Now, the verdict is clear. The Manipur High Court has directed the state government to take measures to ensure that the Manipur State Human Rights Commission is functional by the next date of hearing on January 13, 2023, be it by appointing a regular chairperson or by way of an interim arrangement.
And if the state government fails to take steps, the High Court would be left with no option but to entertain complaints regarding violation of human rights from aggrieved persons in the form of writ petitions and the HC would have to deal with the same in a timely manner.
Clearly, the High Court seems to have had enough of dilly-dallying excuses of the state government and hence the directive on December 13. Enough time had already been given to the government through the Advocate General.
If the state does not comply with the directive of either appointing a regular Chairperson or make an interim arrangement of reviving the State Human Rights Commission, the High Court would have no other option to entertain complaints of human rights violations directly, which will no doubt have far reaching consequences.
The Commission had become non-functional ever since the lone member Khaidem Mani who was holding charge of the post of Chairperson retired on August 31.
How did the state manage to land itself in such a predicament? Questions would surely come up. Everyone knows, no government is keen on a full-fledged state Human Rights Commission and they try to pay lip-service to the Protection of Human Rights Act, 1993 by appointing a single member who becomes the Acting Chairperson. Even in such a case, there is little manoeuvring room due to lack of adequate infrastructure and staff.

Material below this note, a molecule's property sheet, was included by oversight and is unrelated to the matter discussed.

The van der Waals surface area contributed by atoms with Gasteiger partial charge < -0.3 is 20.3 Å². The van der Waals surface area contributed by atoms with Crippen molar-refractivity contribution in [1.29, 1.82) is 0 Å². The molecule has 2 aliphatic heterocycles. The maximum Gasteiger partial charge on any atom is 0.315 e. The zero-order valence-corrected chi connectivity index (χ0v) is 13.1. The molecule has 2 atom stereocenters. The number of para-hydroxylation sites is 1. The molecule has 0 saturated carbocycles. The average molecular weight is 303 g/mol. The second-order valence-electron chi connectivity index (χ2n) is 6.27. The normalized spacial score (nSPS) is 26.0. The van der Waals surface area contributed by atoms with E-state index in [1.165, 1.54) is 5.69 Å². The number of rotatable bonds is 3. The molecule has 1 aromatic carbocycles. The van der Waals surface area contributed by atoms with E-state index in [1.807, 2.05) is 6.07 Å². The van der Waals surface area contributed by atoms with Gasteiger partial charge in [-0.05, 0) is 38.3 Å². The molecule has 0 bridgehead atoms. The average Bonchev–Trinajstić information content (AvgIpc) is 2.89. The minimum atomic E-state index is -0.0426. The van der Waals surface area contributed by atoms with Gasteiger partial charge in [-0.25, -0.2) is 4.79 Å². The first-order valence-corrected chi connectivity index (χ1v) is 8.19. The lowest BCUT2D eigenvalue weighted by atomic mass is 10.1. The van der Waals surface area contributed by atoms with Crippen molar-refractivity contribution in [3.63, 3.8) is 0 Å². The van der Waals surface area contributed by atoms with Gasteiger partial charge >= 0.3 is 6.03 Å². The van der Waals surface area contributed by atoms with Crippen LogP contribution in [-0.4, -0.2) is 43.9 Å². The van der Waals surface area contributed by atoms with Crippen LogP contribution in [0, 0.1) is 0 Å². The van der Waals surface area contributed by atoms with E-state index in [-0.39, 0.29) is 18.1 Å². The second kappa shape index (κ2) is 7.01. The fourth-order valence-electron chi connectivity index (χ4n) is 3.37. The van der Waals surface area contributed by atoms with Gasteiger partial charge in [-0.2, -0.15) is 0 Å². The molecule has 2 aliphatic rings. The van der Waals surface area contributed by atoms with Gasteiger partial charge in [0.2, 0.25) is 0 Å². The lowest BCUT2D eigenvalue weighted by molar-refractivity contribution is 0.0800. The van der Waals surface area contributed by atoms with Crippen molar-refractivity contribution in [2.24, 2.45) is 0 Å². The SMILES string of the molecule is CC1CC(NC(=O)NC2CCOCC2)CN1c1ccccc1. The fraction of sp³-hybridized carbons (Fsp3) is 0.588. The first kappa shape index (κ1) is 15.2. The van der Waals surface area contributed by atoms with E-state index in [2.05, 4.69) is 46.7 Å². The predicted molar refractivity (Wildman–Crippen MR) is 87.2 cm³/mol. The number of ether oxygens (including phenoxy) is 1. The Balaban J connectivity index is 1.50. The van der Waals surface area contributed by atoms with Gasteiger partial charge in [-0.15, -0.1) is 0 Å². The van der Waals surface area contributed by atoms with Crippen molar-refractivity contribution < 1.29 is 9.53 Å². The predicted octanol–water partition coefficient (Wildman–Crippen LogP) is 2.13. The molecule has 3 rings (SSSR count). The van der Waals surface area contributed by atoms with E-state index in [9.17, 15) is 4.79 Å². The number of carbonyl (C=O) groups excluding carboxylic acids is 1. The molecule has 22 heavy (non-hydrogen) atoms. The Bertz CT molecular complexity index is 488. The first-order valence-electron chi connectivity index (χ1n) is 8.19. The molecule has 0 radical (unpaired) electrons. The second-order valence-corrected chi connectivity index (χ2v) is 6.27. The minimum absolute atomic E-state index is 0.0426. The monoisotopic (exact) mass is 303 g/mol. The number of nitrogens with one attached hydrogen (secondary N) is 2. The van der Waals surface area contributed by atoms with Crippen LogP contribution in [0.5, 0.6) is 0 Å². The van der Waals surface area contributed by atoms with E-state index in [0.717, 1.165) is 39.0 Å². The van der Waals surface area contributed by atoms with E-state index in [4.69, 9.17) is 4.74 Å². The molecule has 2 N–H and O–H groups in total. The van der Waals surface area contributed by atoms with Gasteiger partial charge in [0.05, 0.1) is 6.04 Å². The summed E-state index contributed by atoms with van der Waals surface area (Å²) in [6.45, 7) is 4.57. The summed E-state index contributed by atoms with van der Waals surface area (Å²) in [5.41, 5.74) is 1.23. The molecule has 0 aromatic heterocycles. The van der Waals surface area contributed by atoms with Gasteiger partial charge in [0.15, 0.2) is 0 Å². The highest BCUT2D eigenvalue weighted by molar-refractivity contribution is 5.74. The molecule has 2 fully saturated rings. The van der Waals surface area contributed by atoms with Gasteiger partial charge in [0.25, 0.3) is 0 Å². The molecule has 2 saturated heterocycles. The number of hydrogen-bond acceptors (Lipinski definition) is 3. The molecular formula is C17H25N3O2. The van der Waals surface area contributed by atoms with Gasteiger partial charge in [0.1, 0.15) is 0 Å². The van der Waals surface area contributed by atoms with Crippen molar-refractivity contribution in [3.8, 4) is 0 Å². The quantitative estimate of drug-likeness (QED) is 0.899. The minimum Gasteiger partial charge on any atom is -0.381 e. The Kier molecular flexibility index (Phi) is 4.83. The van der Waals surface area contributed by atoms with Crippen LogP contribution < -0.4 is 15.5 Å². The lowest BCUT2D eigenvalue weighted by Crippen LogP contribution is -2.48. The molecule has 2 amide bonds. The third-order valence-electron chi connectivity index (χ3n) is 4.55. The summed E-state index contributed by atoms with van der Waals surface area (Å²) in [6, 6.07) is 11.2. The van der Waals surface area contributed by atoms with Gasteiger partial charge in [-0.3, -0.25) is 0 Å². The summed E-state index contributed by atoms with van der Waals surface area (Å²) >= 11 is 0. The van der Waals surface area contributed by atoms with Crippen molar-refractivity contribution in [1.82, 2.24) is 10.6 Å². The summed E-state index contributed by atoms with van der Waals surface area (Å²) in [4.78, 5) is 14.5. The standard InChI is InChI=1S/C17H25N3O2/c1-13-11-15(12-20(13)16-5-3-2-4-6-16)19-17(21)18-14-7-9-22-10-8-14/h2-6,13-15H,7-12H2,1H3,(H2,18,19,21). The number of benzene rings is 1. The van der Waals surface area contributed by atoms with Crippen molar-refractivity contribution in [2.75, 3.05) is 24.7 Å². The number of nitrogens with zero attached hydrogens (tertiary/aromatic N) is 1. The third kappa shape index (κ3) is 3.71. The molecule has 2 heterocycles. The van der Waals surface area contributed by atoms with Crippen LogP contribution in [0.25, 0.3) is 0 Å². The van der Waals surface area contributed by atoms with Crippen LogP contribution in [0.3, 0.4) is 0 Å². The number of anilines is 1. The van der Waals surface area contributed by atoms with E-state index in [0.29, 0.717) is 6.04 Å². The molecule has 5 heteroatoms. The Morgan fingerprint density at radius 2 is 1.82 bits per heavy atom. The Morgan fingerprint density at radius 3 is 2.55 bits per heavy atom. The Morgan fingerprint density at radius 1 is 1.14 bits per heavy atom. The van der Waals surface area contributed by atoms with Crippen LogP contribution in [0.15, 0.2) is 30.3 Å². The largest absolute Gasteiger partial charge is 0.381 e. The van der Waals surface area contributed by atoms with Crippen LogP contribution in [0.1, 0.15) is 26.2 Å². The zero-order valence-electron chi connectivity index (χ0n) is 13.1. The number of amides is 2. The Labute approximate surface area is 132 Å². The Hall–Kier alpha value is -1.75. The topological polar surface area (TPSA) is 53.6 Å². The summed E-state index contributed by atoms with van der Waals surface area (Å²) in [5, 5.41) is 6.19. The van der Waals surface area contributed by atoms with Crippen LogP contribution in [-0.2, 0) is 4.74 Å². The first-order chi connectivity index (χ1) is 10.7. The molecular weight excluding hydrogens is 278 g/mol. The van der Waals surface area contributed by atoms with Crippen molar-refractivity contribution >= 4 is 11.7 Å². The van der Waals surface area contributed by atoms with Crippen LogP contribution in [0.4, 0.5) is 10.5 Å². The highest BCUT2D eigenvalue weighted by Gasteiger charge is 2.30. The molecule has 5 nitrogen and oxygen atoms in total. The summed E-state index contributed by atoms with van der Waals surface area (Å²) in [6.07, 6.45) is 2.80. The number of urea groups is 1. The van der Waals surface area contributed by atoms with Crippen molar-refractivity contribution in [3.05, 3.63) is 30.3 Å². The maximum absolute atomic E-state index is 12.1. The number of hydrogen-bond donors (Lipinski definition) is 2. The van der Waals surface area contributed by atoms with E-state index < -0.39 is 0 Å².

The Manipur Human Rights Commission (MHRC) was set up on June 27, 1998 following several allegations of human rights violations in the insurgency-afflicted Manipur under the Protection of the Human Rights Commission Act, 1993. It remained defunct for eight years and three months. It was only on June 25, 2018 that the BJP-led government revived the MHRC. However, it has appointed a single member only who also acts as the Acting Chairperson.
In the initial years of the Human Rights Commission, a chairperson and two members were appointed. Not since the retirement of Justice WA Sishak, a full-fledged chairperson had been appointed in the Commission. Governments often cite the unavailability of eligible persons for the post as it has to be a retired Chief Justice of a High Court. However, a serving or retired High Court judge or a District Judge and someone with knowledge or practical experience in human rights could be appointed as members.
IFP had been following the PIL filed by one U Nobokishore urging the court to direct the Manipur government to ensure timely appointment of chairperson and members. The petitioner further argued that the Manipur government will not appoint them unless the high court issues a direction. The former member Khaidem Mani, who retired on August 31, was also appointed following a direction from the High Court. After his retirement, it seemed the government was in no mood to revive the Commission again.
However, since the PIL was for timely appointment of a regular Chairperson and members, hearings continued in the High Court. Hence, the December 13 directive. Again, it is not the question of reviving the Commission in namesake only but also of strengthening the Commission if the mandate of Protection of Human Rights Act is to be enforced. Now, the government needs to come clean on why a full-fledged Chairperson and members are not appointed. Is it because of non-availability of eligible persons or out of sheer arrogance?